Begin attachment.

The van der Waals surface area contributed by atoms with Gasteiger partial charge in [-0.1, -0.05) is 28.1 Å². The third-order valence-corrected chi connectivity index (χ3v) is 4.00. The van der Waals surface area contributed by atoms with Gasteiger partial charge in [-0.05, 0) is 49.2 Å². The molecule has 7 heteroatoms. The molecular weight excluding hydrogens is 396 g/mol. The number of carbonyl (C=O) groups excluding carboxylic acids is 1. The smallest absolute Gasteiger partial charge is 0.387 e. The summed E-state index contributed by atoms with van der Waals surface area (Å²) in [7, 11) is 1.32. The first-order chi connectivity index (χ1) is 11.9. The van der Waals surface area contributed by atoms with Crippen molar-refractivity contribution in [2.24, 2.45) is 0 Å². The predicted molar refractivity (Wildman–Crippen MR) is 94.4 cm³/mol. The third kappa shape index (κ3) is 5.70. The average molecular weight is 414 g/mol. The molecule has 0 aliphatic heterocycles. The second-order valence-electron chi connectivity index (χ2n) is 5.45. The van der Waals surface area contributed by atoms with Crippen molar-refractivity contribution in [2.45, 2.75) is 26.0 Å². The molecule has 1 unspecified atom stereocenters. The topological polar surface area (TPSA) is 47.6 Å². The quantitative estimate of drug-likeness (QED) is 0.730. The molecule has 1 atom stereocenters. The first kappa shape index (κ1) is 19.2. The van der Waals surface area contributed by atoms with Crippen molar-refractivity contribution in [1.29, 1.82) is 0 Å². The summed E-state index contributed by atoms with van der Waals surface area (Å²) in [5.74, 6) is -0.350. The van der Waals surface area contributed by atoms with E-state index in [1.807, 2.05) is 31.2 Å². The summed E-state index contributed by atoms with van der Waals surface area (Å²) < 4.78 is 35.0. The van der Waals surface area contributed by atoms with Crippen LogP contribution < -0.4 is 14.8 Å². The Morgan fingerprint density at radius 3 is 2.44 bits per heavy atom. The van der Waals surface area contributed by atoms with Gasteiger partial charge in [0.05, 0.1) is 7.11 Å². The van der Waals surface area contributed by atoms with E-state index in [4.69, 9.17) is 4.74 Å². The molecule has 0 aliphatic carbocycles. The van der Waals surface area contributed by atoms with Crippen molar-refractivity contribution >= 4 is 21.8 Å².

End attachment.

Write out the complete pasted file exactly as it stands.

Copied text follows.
The van der Waals surface area contributed by atoms with Gasteiger partial charge in [-0.1, -0.05) is 28.1 Å². The third-order valence-corrected chi connectivity index (χ3v) is 4.00. The van der Waals surface area contributed by atoms with Gasteiger partial charge in [-0.05, 0) is 49.2 Å². The molecule has 7 heteroatoms. The molecular weight excluding hydrogens is 396 g/mol. The number of carbonyl (C=O) groups excluding carboxylic acids is 1. The smallest absolute Gasteiger partial charge is 0.387 e. The summed E-state index contributed by atoms with van der Waals surface area (Å²) in [7, 11) is 1.32. The first-order chi connectivity index (χ1) is 11.9. The van der Waals surface area contributed by atoms with Crippen molar-refractivity contribution in [2.24, 2.45) is 0 Å². The predicted molar refractivity (Wildman–Crippen MR) is 94.4 cm³/mol. The third kappa shape index (κ3) is 5.70. The average molecular weight is 414 g/mol. The molecule has 0 aliphatic heterocycles. The second-order valence-electron chi connectivity index (χ2n) is 5.45. The van der Waals surface area contributed by atoms with Crippen molar-refractivity contribution in [2.45, 2.75) is 26.0 Å². The molecule has 1 unspecified atom stereocenters. The topological polar surface area (TPSA) is 47.6 Å². The quantitative estimate of drug-likeness (QED) is 0.730. The molecule has 1 atom stereocenters. The first kappa shape index (κ1) is 19.2. The van der Waals surface area contributed by atoms with Crippen molar-refractivity contribution in [1.29, 1.82) is 0 Å². The summed E-state index contributed by atoms with van der Waals surface area (Å²) in [5.74, 6) is -0.350. The van der Waals surface area contributed by atoms with E-state index in [1.807, 2.05) is 31.2 Å². The summed E-state index contributed by atoms with van der Waals surface area (Å²) < 4.78 is 35.0. The van der Waals surface area contributed by atoms with Crippen LogP contribution < -0.4 is 14.8 Å². The Morgan fingerprint density at radius 3 is 2.44 bits per heavy atom. The van der Waals surface area contributed by atoms with Gasteiger partial charge in [0.05, 0.1) is 7.11 Å². The van der Waals surface area contributed by atoms with E-state index in [4.69, 9.17) is 4.74 Å². The molecule has 0 aliphatic carbocycles. The van der Waals surface area contributed by atoms with Crippen molar-refractivity contribution >= 4 is 21.8 Å².